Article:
Erdogan says discussed Syria with Putin, Obama

AFP , Thursday 15 Dec 2016

Putin, Erdogan
This file photo taken on October 10, 2016 shows Turkish President Recep Tayyip Erdogan (R) talking with his Russian counterpart Vladimir Putin during the opening ceremony of the 23rd World Energy Congress in Istanbul, Turkey (Photo: AFP)

Turkish President Recep Tayyip Erdogan said Thursday that he discussed the situation in Syria's Aleppo "several times" with his Russian and US counterparts Vladimir Putin and Barack Obama.

Erdogan's statement came as hundreds of civilians and rebels left eastern Aleppo on Thursday under an evacuation deal negotiated by Russia and Turkey that has effectively handed back control of rebel areas of the city to the Moscow-backed regime.

"During the Aleppo ceasefire and evacuation process, first I spoke with Mr Putin many times," Erdogan told reporters.

He said he also spoke to German Chancellor Angela Merkel by phone, to discuss how Berlin could provide assistance to people in the north Syrian city.

The German leader said her government "was ready to help in any way regarding humanitarian aid," the Turkish president said, without specifying when exactly they had spoken.

Erdogan added that he had a "long call" with Obama earlier, during which they discussed both Syria and Iraq.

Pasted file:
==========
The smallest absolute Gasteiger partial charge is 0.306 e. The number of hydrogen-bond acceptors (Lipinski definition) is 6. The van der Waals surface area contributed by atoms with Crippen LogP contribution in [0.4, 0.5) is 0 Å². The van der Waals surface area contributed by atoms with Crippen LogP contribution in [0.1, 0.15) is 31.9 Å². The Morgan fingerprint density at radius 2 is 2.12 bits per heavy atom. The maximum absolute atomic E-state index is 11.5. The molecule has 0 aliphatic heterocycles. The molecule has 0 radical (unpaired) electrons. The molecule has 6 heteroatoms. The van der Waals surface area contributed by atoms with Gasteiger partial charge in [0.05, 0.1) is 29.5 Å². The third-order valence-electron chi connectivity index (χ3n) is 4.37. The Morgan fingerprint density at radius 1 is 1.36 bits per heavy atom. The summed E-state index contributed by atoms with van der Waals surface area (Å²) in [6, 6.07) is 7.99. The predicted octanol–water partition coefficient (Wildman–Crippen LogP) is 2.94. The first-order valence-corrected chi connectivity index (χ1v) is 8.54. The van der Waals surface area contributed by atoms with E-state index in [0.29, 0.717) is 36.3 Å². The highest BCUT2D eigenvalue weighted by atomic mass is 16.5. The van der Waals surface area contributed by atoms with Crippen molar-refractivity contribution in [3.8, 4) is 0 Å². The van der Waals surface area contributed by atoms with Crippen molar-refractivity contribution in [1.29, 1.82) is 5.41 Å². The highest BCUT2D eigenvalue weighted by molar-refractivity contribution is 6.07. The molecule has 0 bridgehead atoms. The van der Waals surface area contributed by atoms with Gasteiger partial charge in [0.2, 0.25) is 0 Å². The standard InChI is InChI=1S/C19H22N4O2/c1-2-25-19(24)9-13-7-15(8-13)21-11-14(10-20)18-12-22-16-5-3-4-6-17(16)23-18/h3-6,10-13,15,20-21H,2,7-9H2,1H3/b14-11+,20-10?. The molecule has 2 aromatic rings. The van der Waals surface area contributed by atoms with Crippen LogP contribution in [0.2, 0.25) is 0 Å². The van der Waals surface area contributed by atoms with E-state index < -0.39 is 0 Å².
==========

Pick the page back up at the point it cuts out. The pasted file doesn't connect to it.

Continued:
"He asked how he could help (in Syria) and I told him how," he said, without elaborating.

Meanwhile, Turkish Foreign Minister Mevlut Cavusoglu spoke with his Iranian counterpart Mohammad Javad Zarif six times on Thursday.

While Turkey has been a key backer of the revolt against President Bashar al-Assad in Syria, Iran has supported the regime.

Erdogan added that approximately 1,150 civilians and wounded had been evacuated from rebel-held eastern Aleppo and arrived in the neighbouring province of Idlib.

The evacuation is part of a ceasefire deal initially agreed on Tuesday, which collapsed after renewed clashes but was revived late Wednesday.

It comes after months of bombardment followed by a fierce regime offensive, supported by Russian warplanes and Iran-backed militias.

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